Press Releases

Rep. Porter Introduces Bill to Streamline Clean Energy Infrastructure

Legislation would allow electric vehicle charging, renewable energy development in interstate right-of-ways

Today, Reps. Katie Porter (D-CA) and Nikema Williams (D-GA) introduced the Solar Use Network (SUN) Act to spur development of renewable energy infrastructure and electric vehicle charging stations along interstate highways. Their proposal would convert unused right-of-ways, like interstate medians, into valued community assets that can be used for renewable energy projects. 

“Californians know that our clean energy transition cannot wait,” said Rep. Porter. “To limit the damage of climate change in our communities, we need to think creatively about how Congress can spur the development of clean energy infrastructure. My SUN Act would make it easier for utilities to build charging stations and generate renewable energy along otherwise unused land, helping power our future one mile at a time.”

Congresswoman Nikema Williams (GA-05) said: “Building more green infrastructure is essential to improving the health of our communities. The SUN Act rises to meet this need by transforming under-utilized space on highways into environmentally friendly power sources. This is critical for marginalized communities that were intentionally divided by interstate highways, and the SUN Act is yet another way to bring long overdue repair. I will continue leading the effort to ensure interstates benefit our communities and bring us closer to having infrastructure that works for everyone–no matter your ZIP Code, no matter your bank account.”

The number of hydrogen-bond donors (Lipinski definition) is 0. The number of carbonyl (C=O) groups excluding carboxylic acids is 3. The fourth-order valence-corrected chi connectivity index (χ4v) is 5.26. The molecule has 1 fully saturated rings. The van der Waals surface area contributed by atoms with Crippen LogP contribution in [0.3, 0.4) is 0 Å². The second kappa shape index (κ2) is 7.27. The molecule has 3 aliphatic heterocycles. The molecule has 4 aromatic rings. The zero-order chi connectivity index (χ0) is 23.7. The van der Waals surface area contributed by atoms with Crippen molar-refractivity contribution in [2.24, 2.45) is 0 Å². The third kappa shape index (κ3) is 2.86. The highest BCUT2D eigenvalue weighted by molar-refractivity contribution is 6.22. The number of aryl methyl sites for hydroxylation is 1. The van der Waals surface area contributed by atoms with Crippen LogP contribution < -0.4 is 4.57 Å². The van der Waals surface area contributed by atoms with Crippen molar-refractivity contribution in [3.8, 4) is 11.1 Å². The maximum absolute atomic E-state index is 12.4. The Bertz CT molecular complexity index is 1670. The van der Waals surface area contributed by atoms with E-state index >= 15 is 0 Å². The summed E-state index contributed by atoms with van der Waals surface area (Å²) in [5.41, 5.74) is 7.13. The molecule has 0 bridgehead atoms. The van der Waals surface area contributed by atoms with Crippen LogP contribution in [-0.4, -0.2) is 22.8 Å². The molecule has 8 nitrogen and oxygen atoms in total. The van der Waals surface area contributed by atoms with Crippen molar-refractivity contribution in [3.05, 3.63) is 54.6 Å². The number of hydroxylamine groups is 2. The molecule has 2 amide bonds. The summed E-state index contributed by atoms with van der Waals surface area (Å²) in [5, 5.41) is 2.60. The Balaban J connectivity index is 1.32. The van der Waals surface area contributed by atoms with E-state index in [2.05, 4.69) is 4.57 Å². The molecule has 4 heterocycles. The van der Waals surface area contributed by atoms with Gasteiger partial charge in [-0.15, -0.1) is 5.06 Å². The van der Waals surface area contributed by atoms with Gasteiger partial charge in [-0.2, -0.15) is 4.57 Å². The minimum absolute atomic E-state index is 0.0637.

The SUN Act is endorsed by CA EnviroVoters, Environment America, Environment California, Environment Georgia, Environmental Defense Fund, Evergreen Action, League of Conservation Voters, Natural Resources Defense Council, and Rewiring America. Reps. Jared Huffman (D-CA), Hank Johnson (D-GA), Rob Menendez (D-NJ), and Eleanor Holmes Norton (D-DC) also cosponsor the SUN Act

“Using America’s roadsides for solar panels and electric vehicle chargers will generate much-needed clean energy and facilitate a quicker transition to zero-emission vehicles,” said Steven King, clean energy advocate with Environment California. “Making better use of this idle land will move our response to the climate crisis closer to the fast lane and ensure a smoother road to 100% clean energy.”

"Every year, enough sun shines down on us to power America many times over, but we're still barely scratching the surface of solar potential. Installing solar panels along our highways is a great way to get more clean power without disrupting the natural environment. In just three southern California counties, we found installing solar along highways could power 270,000 homes. Imagine what we could do if we put solar along highways nationwide. That's why Environment America is excited to support the SUN Act," said Lisa Frank, executive director of Environment America's Washington Legislative Office.

"The American people are depending on Congress to not only make investments in clean energy and green infrastructure, but to also direct the government to implement these climate solutions with the expedience the climate crisis requires," said Aaron McCall from California Environmental Voters. “The Investments from the Infrastructure Investment and Jobs Act and the Inflation Reduction Act have always been the start of overdue climate action - and this bill enables states to integrate renewable energy in proven and effective ways."

Congresswoman Porter is a leader in the fight to protect our planet. In Congress, she serves on the House Natural Resources Committee, where she regularly holds polluters accountable and spearheads proposals to combat climate change. Her bill charging Big Oil more to drill on public lands was signed into law, and her questioning led to a new draft rule that would raise the amount oil and gas companies must set aside to pay for cleaning up oil wells. Along with the SUN Act, Rep. Porter recently published a report outlining the need to remove obstacles to new transmission lines that connect clean energy to the electrical grid.